Sunday, May 19, 2013

Job, Dr. Jekyll, and Frankenstein

In February of 2012, I wrote a blog post about a car accident I was in, 2 weeks before the Christmas of 2011, and I described the way God had been changing my perception of His blessings. He was teaching me to trust Him, and to recognize trials as a bigger work He was doing in me. I didn't know that He was just getting started. On March 14, 2012, I watched a woman, named Barbara Connoughy, get run over and killed on 1st and Main St., in El Cajon. It was a difficult thing for me to deal with. I had also been struggling with depression for about 2 years. It was a tough time, and somewhere in there I became very angry with God. I was of the opinion that I didn't deserve any of this. God was treating me unfairly! What had I done that was so terrible? I go to church. I pray. I even read my Bible! … I didn't deserve this. I was so angry.

Have you read the book of Job? It is my favorite book in the Bible. (Mostly because it mentions dinosaurs and the Ice Age! Seriously, go look it up.) I've read Job many times. It’s very long, so let me give you the abridged version. Job is a righteous man, who has been very blessed by God. He has a lot of property, animals, and children. The Bible says Job offered sacrifices to God every day, and even sacrificed extra animals on behalf of his children, just in case they had sinned. One day, Satan went before God and convinced God to allow him to torture Job to test Job’s loyalty to God. God agreed, and Satan destroyed everything Job owned, including killing Job’s sons and daughters. When that wasn't enough to get Job to curse God, Satan suggested it was because Job still had his health. So, God gave Satan control over that as well, so long as he didn't kill Job. Satan didn't waste any time. He inflicted Job with terrible boils all over his body that were extremely painful (and probably disgusting).  Job’s friends came to “comfort” Job by encouraging him to repent for the sins he obviously committed, but Job insisted he was innocent and that God’s punishment was a mistake. Then, out of nowhere, God came down to speak to Job. The last few chapters are of God questioning Job, and very powerfully putting him in his place. My favorite verse from this section is Job 38:4, “Where were you when I laid the earth’s foundation? Tell me, if you understand.”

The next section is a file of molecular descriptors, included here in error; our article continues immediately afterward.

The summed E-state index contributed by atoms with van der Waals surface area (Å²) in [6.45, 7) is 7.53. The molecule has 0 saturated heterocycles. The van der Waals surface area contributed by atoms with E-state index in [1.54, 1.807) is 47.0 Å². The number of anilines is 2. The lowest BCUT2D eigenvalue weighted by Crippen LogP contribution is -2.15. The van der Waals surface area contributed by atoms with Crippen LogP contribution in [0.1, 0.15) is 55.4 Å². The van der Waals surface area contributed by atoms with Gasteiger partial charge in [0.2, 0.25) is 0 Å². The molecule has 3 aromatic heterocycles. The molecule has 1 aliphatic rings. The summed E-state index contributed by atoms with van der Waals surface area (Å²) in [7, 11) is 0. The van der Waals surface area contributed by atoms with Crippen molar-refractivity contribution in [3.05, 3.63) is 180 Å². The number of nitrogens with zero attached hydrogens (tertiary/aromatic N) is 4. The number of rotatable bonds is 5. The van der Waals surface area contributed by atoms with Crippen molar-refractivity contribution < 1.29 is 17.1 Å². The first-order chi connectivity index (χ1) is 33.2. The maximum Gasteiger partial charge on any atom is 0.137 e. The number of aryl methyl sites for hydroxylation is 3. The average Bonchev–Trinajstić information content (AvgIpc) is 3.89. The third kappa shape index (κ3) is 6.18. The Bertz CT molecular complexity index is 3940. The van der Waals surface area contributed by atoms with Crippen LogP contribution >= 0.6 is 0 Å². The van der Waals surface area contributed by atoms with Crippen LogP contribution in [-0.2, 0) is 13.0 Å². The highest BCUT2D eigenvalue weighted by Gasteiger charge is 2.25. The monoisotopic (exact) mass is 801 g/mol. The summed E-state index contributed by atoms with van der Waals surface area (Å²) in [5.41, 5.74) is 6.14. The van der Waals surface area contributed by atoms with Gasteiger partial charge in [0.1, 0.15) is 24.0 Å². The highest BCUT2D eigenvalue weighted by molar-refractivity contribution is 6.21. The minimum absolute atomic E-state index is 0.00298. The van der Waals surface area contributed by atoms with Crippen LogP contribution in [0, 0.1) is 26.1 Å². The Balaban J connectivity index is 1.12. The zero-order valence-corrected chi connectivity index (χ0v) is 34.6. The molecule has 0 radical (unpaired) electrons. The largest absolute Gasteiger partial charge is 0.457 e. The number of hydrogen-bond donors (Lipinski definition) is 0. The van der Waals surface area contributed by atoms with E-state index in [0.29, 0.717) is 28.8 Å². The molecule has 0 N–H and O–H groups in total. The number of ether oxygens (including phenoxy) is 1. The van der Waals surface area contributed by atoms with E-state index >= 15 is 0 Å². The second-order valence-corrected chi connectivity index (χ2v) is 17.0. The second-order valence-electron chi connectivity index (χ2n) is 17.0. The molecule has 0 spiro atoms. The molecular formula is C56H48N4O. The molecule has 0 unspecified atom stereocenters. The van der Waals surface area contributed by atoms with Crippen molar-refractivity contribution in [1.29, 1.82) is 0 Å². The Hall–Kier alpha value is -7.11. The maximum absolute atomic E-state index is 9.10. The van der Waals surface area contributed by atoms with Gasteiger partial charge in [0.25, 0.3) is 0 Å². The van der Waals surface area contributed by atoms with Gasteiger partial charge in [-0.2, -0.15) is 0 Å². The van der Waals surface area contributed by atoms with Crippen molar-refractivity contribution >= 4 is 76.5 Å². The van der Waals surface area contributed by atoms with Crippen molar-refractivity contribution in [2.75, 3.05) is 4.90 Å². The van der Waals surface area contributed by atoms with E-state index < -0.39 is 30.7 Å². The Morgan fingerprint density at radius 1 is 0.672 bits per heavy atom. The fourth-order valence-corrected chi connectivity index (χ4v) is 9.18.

This story confused me for a very long time. This was a man who apparently did everything right. The Bible even says so. Job 1:1 says, “In the land of Uz there lived a man whose name was Job. This man was blameless and upright; he feared God and shunned evil.” Job’s long winded friends tried to get him to confess his secret sins, but Job denied having any un-confessed sins over and over again.